Sterling Lyon, Manitoba’s premier from 1977 to 1981, died in Winnipeg Dec. 16 following a brief illness. He was 83.
A career public figure for over 40 years, Lyon was variously a lawyer, Crown attorney, MLA, attorney general, premier and opposition leader before becoming an Appeal Court judge.
His four-year term as premier was tumul tuous and controversial. But Lyon’s views and actions were driven by a strong sense of principle from which he never wavered, regardless of political fallout.
Born in Windsor, Ontario Jan. 30, 1927, Lyon grew up in Portage la Prairie. Briefly a newspaper reporter, he received a University of Manitoba law degree in 1953. He was first elected to the Manitoba legislature as a Progressive Conservative in 1958, becoming attorney general at 31 in the Duff Roblin government.
After running unsuccessfully for the federal Conservatives in 1974, Lyon was elected Manitoba PC leader in 1975. Two years later, his party defeated the NDP government of Ed Schreyer in a provincial election.
Lyon’s four years in office were marked by controversy over his antipathy to government deficits and his “acute, protracted restraint” approach to public spending. His sometimes confrontational style was cited as a reason for his party’s defeat in the 1981 election, giving Lyon the dubious distinction of being one of Manitoba’s few one-term premiers.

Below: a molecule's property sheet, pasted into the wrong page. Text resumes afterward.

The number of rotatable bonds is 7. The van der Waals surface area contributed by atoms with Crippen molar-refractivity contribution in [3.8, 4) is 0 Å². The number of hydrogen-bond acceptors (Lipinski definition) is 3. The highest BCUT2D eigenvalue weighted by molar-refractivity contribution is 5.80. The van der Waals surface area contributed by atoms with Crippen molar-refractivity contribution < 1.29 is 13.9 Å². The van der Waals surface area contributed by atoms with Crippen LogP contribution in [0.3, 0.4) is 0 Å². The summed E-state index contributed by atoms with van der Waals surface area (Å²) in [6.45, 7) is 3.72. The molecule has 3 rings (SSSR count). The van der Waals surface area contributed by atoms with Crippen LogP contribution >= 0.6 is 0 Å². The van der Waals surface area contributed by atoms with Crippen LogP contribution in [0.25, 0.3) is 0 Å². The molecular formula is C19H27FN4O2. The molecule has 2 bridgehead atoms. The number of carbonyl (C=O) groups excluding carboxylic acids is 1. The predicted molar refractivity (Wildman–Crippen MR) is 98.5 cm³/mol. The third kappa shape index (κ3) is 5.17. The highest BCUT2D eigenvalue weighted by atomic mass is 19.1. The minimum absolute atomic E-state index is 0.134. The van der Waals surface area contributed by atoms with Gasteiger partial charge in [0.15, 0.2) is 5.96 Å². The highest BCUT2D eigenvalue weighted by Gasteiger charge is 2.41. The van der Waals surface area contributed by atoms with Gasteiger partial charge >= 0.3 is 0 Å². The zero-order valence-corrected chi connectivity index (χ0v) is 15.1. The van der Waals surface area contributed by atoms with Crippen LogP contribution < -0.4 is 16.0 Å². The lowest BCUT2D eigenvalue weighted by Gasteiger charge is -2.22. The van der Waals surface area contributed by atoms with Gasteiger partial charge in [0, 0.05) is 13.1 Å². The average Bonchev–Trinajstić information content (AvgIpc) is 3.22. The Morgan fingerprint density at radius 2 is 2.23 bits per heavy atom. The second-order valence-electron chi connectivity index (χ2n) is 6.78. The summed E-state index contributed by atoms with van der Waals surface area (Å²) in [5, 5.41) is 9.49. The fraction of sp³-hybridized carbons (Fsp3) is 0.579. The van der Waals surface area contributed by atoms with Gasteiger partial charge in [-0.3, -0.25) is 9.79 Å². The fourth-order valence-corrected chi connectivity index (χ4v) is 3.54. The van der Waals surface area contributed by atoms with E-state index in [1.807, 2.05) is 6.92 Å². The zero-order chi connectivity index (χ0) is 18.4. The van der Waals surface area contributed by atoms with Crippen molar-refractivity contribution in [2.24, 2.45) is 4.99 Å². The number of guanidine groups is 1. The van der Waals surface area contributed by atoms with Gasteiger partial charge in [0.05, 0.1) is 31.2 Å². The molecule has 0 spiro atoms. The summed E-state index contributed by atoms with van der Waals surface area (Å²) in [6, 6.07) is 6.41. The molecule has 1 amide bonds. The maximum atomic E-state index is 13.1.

But while in office, Lyon made his mark on the national scene as a vigorous defender of legislative democracy. His insistence on parliamentary supremacy was a main factor for the inclusion of the notwithstanding clause in the Canadian Charter of Rights and Freedoms.
After retiring from politics, Lyon was appointed to the Manitoba Court of Appeal in 1986, retiring from the bench in 2002. He was appointed an officer of the Order of Canada in 2009.
In a statement, Premier Greg Selinger said that, with Lyon’s passing, “Manitoba has lost a true champion.”
Lyon is the second former premier Manitoba lost in 2010. Duff Roblin, under whom Lyon served early in his political career, passed away May 30 at the age of 92. [email protected]
– PREMIER GREG SELINGER